While most companies approach energy price risk management with the best of intentions, human nature often leads far too many down the wrong path, the path of becoming an emotional, hopeful speculator. While speculation isn't a bad thing in and of itself, after all hedgers need speculators to provide them with liquidity, speculation masked as hedging often leads to incredibly poor and undesirable results.
Consider the case of the following two, fictitious North American airlines, Purple Airways and Pink Airlines. Purple Airways consumes, on average, one hundred million gallons of jet fuel per year. Their hedging program is managed by their CFO who "hedges" the company's jet fuel price risk by purchasing Brent crude oil futures, when he believes that Brent crude oil prices, one of the two global benchmarks for crude oil prices, are "cheap" relative to where Brent crude oil prices have traded historically. The tenors and volumes he decides to hedge are also based on his opinion of the crude oil markets such that as he becomes more confident about his market perspective, he increases the volume and duration of his “hedging” transactions.
Speculating vs. Hedging
On the other hand, consider the case of Pink Airlines, who also consumes, on average, 100 million gallons of jet fuel per year. Pink's hedging program is managed by a fuel hedging committee which consists of their CEO, CFO, treasurer and an independent fuel hedging consultant. The goal of Pink's fuel hedging program is to ensure that the program mitigates the impact that fuel prices have on the company's cash flows. To ensure that Pink achieves this goal on a regular basis, the fuel hedging committee has - working with their hedge advisors - developed a fuel hedging policy, as well as an accompanying procedural guide, which addresses all of the details that they are required to know in order for the fuel hedging program to be deemed a sustainable, successful program.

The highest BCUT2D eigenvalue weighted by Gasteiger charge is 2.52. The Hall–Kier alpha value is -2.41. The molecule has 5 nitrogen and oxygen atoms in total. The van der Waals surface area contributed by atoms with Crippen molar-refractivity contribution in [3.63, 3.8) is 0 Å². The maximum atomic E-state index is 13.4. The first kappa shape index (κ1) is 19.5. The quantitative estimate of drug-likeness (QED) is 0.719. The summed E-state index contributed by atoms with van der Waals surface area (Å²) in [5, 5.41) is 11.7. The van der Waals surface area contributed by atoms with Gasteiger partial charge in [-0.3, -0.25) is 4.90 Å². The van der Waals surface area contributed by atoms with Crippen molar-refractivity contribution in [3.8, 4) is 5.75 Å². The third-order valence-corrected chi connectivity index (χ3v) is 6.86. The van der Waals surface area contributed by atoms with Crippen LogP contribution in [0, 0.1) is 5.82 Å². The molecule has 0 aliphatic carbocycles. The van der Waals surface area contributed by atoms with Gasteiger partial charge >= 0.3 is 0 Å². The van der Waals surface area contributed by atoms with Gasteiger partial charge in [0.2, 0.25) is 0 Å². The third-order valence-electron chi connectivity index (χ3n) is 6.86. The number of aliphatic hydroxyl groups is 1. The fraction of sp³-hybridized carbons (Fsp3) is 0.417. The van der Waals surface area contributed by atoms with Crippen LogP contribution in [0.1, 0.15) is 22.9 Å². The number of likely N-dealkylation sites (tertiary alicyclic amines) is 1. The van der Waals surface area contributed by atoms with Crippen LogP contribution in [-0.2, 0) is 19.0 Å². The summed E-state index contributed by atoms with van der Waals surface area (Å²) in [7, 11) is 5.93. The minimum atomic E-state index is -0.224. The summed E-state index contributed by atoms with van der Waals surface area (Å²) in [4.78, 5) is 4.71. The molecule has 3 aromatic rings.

In addition, Pink's fuel hedging committee, as the result of extensive analysis, has determined that they will be able to meet their goals, regardless of whether fuel prices increase or decrease, by hedging 75% of their projected fuel requirements, on a rolling twelve-month basis, via a combination of Gulf Coast jet fuel swaps (25%) and Gulf Coast jet fuel average price call options (50%). Pink made the decision to hedge with Gulf Coast swaps and call options, at the previously mentioned percentages, as their analysis showed that this strategy will provide them with a hedge portfolio that best reflects their actual fuel price risk as well as their risk tolerance while ensuring that they won't face significant cash flow issues if fuel prices decline. As such, Pink's fuel hedging committee has moved forward accordingly, as dictated by their hedging policy and procedural guide. This includes holding efficient, bi-weekly meetings, during which time they review up-to-date reports of their existing hedge positions, fuel consumption forecasts, current jet fuel swap and option prices, etc. Before the conclusion of the meeting, they determine a course of action for the following two weeks. And two weeks later they repeat the process.
Clearly, Pink's approach provides a sound "system" which will ensure that their fuel hedging program has a very strong probability of producing the desired results. Purple's approach is, arguably, little more than a series of speculative bets on Brent crude oil prices, based on their CFO's option about the market at any given time. Furthermore, given that Purple's approach lacks any sound analysis, Purple will never be able to say with any confidence whether their hedging program can, has or will provide desirable results.